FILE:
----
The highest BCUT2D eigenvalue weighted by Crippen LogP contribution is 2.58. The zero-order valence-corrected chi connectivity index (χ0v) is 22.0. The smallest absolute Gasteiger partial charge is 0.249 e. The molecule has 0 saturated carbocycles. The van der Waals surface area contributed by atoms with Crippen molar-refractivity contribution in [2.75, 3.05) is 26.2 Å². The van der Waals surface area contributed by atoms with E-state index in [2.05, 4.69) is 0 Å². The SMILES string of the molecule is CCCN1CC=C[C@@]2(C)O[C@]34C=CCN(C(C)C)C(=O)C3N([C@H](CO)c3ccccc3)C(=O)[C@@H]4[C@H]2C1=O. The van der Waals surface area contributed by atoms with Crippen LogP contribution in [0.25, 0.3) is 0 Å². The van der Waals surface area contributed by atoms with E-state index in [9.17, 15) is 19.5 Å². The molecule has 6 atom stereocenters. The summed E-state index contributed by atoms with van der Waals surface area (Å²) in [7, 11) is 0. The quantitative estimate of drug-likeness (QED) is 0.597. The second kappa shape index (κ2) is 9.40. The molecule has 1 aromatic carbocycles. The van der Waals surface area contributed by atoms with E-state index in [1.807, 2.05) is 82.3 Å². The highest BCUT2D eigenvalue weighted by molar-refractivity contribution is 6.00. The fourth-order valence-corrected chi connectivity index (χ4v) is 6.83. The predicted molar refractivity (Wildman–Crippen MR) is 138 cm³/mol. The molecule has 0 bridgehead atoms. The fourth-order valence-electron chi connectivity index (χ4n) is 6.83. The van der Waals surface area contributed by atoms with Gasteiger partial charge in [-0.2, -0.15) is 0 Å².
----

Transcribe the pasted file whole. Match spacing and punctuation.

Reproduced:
The highest BCUT2D eigenvalue weighted by Crippen LogP contribution is 2.58. The zero-order valence-corrected chi connectivity index (χ0v) is 22.0. The smallest absolute Gasteiger partial charge is 0.249 e. The molecule has 0 saturated carbocycles. The van der Waals surface area contributed by atoms with Crippen molar-refractivity contribution in [2.75, 3.05) is 26.2 Å². The van der Waals surface area contributed by atoms with E-state index in [2.05, 4.69) is 0 Å². The SMILES string of the molecule is CCCN1CC=C[C@@]2(C)O[C@]34C=CCN(C(C)C)C(=O)C3N([C@H](CO)c3ccccc3)C(=O)[C@@H]4[C@H]2C1=O. The van der Waals surface area contributed by atoms with Crippen LogP contribution in [0.25, 0.3) is 0 Å². The van der Waals surface area contributed by atoms with E-state index in [9.17, 15) is 19.5 Å². The molecule has 6 atom stereocenters. The summed E-state index contributed by atoms with van der Waals surface area (Å²) in [7, 11) is 0. The quantitative estimate of drug-likeness (QED) is 0.597. The second kappa shape index (κ2) is 9.40. The molecule has 1 aromatic carbocycles. The van der Waals surface area contributed by atoms with E-state index in [1.807, 2.05) is 82.3 Å². The highest BCUT2D eigenvalue weighted by molar-refractivity contribution is 6.00. The fourth-order valence-corrected chi connectivity index (χ4v) is 6.83. The predicted molar refractivity (Wildman–Crippen MR) is 138 cm³/mol. The molecule has 0 bridgehead atoms. The fourth-order valence-electron chi connectivity index (χ4n) is 6.83. The van der Waals surface area contributed by atoms with Gasteiger partial charge in [-0.2, -0.15) is 0 Å².